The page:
Other than that, we’ve got some exciting things in the works…things that could mean big changes Your Humble Reporter. The Boss has expanded his business to the point where we really do need a fixed-wing aircraft to supplement the helicopter. At this very moment I am scouring the market for such a plane. And unlike the helicopter field, I have airplane salesmen falling all over themselves to sell me something. So if all continues to go well, ol’ Bob will be flying airplanes again as well as helicopters! And although a lot of helicopter pilots don’t like to cross-pollinate, I really enjoy flying fixed-wing. You might say I go both ways.

*"Sweet Home Alabama" was written in the late summer of 1973 and released as a single in 1974. The earliest recording of "Werewolves of London" is noted as being in late 1974, and Mr. Zevon did not release it as a single until 1977.

24 September 2008


You are probably listening to the dulcet tones of Leonard Cohen's "Democracy" right now and thinking, "What has this moron done now? You may like the song. You may hate it. If the latter, you can hit the "Stop" button. Hey, it's not like you don't already have the mouse button in your hand.

Personally, I really can't stand it when I open a blog and music starts playing automatically. It drives me nuts - usually because I have to search for the "widget" to turn the volume down (or completely off), and the widget is not easily locatable. Aaarrrggghhh!

So I've decided on a couple of things. One, I like this Leonard Cohen song, which I first heard when watching the political coverage on PBS. They were using it as a musical bed for their coverage logo.

Secondly, I decided to put the widget right at the top of the page, where you can readily click it off. And you will, if you're a regular visitor, because every damn time you come to this blog you'll be treated to Cohen's raspy "singing."

Great poet, Leonard Cohen. That he also makes music is incredible. Although his name had sort of vaguely been in my consciousness as I was growing up, he wasn't "rock 'n roll" so I never really paid much attention. That is, until I watched the movie "Natural Born Killers" and Cohen's "The Future" was played over the closing credits. "Democracy" has such great lyrics and phrasing that I couldn't pass up passing it along to you.

So in the spirit of the day, "Democracy" will stand...at least until I get sick of it. Then, maybe I'll replace it with another song. Or maybe not. Like I said, I really can't stand it when I open a blog and music starts playing automatically.

23 September 2008

In Praise of Captain Kirk

So I’m sitting home last evening when Matt calls.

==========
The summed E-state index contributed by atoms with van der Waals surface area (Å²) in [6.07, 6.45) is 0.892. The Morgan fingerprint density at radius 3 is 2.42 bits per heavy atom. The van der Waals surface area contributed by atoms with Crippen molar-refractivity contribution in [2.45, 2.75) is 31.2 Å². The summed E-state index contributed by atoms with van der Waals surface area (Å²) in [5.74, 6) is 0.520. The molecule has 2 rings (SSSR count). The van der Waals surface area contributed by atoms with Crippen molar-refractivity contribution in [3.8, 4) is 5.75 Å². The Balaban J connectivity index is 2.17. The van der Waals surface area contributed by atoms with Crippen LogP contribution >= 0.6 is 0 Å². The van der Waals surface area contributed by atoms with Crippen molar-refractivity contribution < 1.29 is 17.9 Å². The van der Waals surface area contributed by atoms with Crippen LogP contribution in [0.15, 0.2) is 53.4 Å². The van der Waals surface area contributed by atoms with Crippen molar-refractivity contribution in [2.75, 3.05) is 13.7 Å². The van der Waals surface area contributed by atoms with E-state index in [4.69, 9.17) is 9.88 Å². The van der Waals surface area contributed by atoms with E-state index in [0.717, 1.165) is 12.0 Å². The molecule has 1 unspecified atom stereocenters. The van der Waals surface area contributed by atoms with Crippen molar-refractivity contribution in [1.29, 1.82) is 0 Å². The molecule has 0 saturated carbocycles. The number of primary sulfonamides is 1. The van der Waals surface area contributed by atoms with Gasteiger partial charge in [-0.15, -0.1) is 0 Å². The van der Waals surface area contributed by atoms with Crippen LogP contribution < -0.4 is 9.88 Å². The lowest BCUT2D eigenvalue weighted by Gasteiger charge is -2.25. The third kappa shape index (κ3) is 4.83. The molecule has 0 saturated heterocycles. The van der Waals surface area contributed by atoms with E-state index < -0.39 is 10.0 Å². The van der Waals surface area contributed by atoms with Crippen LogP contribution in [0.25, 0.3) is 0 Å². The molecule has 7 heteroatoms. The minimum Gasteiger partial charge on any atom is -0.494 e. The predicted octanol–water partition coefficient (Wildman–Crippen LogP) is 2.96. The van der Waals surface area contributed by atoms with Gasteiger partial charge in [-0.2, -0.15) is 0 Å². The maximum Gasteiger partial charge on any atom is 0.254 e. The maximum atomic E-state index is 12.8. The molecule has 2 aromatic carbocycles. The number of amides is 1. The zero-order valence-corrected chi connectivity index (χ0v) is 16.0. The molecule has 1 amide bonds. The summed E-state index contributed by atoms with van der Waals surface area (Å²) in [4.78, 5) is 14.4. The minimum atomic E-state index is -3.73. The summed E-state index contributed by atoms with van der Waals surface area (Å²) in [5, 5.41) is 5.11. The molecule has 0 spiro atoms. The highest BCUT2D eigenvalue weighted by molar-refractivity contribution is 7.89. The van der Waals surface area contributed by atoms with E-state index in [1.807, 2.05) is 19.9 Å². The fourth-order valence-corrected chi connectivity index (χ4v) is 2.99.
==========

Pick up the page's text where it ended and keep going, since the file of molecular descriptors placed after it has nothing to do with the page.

“Hey, you want to go to Kooter Brown’s and drink some beers, eat some chicken wings and watch the Jets play on Monday Night Football?”

I had just had supper and was stuffed, as usual because I cook for an army and eat like horse. But beer and chicken wings? That's like Jello: There's always room for beer and wings. “Sure!”

“Well I’ll be pulling into your driveway in about, ohhhhh, forty-five seconds,” he says.

He knows me so well. He was already enroute to my house when he called.

Kooter Brown’s is a local sports-bar – you know the kind, with t.v. sets all over the place showing a multitude of sporting events and sports memorabilia lining the walls. Places like this are normally packed on Monday nights here in Pensacola. But Kooter’s was surprisingly (and disturbingly) empty. Don’t people go out to party and have fun anymore?

Anyway, one of the televisions had ABC’s “Dancing With The Stars” on. (Our waitress said that an elderly couple had asked if they could watch it. We didn't see any "elderly couples" in the place and assumed it was the waitress herself who wanted to watch it.) Neither Matt nor I recognized any of the “stars.” Thankfully, that show ended. Then “Boston Legal” began.

Now, I don’t watch television; I spend most of my free time online. But every once in a while, I’m reminded that there are some really, really good shows on network t.v., and I think “Boston Legal” is one of them.

Begun in 2004, “Boston Legal” was a spin-off of a series called “The Practice,” which was a fine show in its own right. “BL” has got a great cast: James Spader; Candice Bergen, John Larroquette, and of course the great, larger-than-life William Shatner. I used to watch “Boston Legal,” but it was part of the collateral damage when I got fed up and just stopped watching t.v. altogether.

Seeing “Boston Legal” again (silently, the volume was turned down so everyone could hear the Jets’ commentary) reminded me of how much I like William Shatner. And who doesn’t like Shatner?